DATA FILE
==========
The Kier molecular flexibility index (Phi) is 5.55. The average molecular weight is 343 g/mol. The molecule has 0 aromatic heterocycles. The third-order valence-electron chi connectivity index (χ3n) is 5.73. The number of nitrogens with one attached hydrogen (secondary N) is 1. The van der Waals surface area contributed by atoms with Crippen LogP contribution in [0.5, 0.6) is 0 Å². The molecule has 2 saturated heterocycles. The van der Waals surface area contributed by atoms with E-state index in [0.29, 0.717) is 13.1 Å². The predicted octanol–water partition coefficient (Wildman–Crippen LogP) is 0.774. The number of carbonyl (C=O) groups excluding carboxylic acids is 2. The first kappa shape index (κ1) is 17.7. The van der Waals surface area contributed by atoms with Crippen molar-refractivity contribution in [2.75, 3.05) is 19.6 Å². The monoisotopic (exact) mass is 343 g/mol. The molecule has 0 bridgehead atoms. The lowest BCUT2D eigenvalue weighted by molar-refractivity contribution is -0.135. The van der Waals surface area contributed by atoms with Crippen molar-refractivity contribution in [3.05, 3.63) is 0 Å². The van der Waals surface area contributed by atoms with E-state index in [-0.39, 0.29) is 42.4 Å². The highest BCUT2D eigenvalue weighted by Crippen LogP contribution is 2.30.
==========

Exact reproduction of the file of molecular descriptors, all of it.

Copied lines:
The Kier molecular flexibility index (Phi) is 5.55. The average molecular weight is 343 g/mol. The molecule has 0 aromatic heterocycles. The third-order valence-electron chi connectivity index (χ3n) is 5.73. The number of nitrogens with one attached hydrogen (secondary N) is 1. The van der Waals surface area contributed by atoms with Crippen LogP contribution in [0.5, 0.6) is 0 Å². The molecule has 2 saturated heterocycles. The van der Waals surface area contributed by atoms with E-state index in [0.29, 0.717) is 13.1 Å². The predicted octanol–water partition coefficient (Wildman–Crippen LogP) is 0.774. The number of carbonyl (C=O) groups excluding carboxylic acids is 2. The first kappa shape index (κ1) is 17.7. The van der Waals surface area contributed by atoms with Crippen molar-refractivity contribution in [2.75, 3.05) is 19.6 Å². The monoisotopic (exact) mass is 343 g/mol. The molecule has 0 bridgehead atoms. The lowest BCUT2D eigenvalue weighted by molar-refractivity contribution is -0.135. The van der Waals surface area contributed by atoms with Crippen molar-refractivity contribution in [3.05, 3.63) is 0 Å². The van der Waals surface area contributed by atoms with E-state index in [-0.39, 0.29) is 42.4 Å². The highest BCUT2D eigenvalue weighted by Crippen LogP contribution is 2.30.